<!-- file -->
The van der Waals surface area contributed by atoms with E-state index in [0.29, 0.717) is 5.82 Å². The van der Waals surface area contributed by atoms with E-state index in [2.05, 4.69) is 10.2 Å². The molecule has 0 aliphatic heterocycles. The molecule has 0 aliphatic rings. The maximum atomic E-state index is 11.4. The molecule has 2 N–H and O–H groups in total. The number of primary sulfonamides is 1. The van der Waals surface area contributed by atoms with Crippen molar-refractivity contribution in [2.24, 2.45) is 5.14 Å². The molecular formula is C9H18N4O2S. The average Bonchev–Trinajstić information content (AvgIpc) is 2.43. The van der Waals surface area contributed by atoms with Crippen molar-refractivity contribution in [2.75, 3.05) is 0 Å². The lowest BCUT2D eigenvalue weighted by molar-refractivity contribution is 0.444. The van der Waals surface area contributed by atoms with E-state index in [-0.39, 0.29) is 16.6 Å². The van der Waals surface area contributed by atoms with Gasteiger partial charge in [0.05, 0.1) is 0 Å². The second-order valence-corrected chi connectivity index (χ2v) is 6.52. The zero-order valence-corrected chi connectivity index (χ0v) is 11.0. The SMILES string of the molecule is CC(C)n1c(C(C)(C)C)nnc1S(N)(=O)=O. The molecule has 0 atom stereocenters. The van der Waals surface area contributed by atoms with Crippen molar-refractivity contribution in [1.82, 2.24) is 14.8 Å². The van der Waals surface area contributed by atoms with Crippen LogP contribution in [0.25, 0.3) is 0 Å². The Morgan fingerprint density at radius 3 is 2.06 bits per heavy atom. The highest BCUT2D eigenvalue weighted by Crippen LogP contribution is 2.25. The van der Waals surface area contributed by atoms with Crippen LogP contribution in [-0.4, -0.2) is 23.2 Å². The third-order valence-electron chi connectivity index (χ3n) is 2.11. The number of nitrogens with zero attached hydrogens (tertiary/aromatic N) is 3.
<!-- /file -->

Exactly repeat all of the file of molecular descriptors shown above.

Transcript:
The van der Waals surface area contributed by atoms with E-state index in [0.29, 0.717) is 5.82 Å². The van der Waals surface area contributed by atoms with E-state index in [2.05, 4.69) is 10.2 Å². The molecule has 0 aliphatic heterocycles. The molecule has 0 aliphatic rings. The maximum atomic E-state index is 11.4. The molecule has 2 N–H and O–H groups in total. The number of primary sulfonamides is 1. The van der Waals surface area contributed by atoms with Crippen molar-refractivity contribution in [2.24, 2.45) is 5.14 Å². The molecular formula is C9H18N4O2S. The average Bonchev–Trinajstić information content (AvgIpc) is 2.43. The van der Waals surface area contributed by atoms with Crippen molar-refractivity contribution in [2.75, 3.05) is 0 Å². The lowest BCUT2D eigenvalue weighted by molar-refractivity contribution is 0.444. The van der Waals surface area contributed by atoms with E-state index in [-0.39, 0.29) is 16.6 Å². The van der Waals surface area contributed by atoms with Gasteiger partial charge in [0.05, 0.1) is 0 Å². The second-order valence-corrected chi connectivity index (χ2v) is 6.52. The zero-order valence-corrected chi connectivity index (χ0v) is 11.0. The SMILES string of the molecule is CC(C)n1c(C(C)(C)C)nnc1S(N)(=O)=O. The molecule has 0 atom stereocenters. The van der Waals surface area contributed by atoms with Crippen molar-refractivity contribution in [1.82, 2.24) is 14.8 Å². The van der Waals surface area contributed by atoms with Crippen LogP contribution in [0.25, 0.3) is 0 Å². The Morgan fingerprint density at radius 3 is 2.06 bits per heavy atom. The highest BCUT2D eigenvalue weighted by Crippen LogP contribution is 2.25. The van der Waals surface area contributed by atoms with Crippen LogP contribution in [-0.4, -0.2) is 23.2 Å². The third-order valence-electron chi connectivity index (χ3n) is 2.11. The number of nitrogens with zero attached hydrogens (tertiary/aromatic N) is 3.